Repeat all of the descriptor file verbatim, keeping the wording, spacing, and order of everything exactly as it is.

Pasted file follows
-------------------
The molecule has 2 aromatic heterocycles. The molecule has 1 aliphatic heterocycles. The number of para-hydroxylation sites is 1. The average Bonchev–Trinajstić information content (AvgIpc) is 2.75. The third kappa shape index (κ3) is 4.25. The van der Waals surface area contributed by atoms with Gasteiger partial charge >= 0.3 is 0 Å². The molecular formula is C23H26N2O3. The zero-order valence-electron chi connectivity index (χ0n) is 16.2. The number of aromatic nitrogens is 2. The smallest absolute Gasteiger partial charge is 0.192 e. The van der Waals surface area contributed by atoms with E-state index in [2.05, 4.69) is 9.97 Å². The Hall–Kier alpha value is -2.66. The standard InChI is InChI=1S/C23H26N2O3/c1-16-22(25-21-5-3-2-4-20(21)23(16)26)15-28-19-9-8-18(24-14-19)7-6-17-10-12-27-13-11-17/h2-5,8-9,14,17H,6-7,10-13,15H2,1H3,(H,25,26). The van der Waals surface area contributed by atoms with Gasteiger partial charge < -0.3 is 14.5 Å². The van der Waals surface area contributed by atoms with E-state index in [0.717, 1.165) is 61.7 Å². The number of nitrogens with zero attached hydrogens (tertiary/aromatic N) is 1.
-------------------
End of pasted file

The molecule has 2 aromatic heterocycles. The molecule has 1 aliphatic heterocycles. The number of para-hydroxylation sites is 1. The average Bonchev–Trinajstić information content (AvgIpc) is 2.75. The third kappa shape index (κ3) is 4.25. The van der Waals surface area contributed by atoms with Gasteiger partial charge >= 0.3 is 0 Å². The molecular formula is C23H26N2O3. The zero-order valence-electron chi connectivity index (χ0n) is 16.2. The number of aromatic nitrogens is 2. The smallest absolute Gasteiger partial charge is 0.192 e. The van der Waals surface area contributed by atoms with E-state index in [2.05, 4.69) is 9.97 Å². The Hall–Kier alpha value is -2.66. The standard InChI is InChI=1S/C23H26N2O3/c1-16-22(25-21-5-3-2-4-20(21)23(16)26)15-28-19-9-8-18(24-14-19)7-6-17-10-12-27-13-11-17/h2-5,8-9,14,17H,6-7,10-13,15H2,1H3,(H,25,26). The van der Waals surface area contributed by atoms with Gasteiger partial charge < -0.3 is 14.5 Å². The van der Waals surface area contributed by atoms with E-state index in [0.717, 1.165) is 61.7 Å². The number of nitrogens with zero attached hydrogens (tertiary/aromatic N) is 1.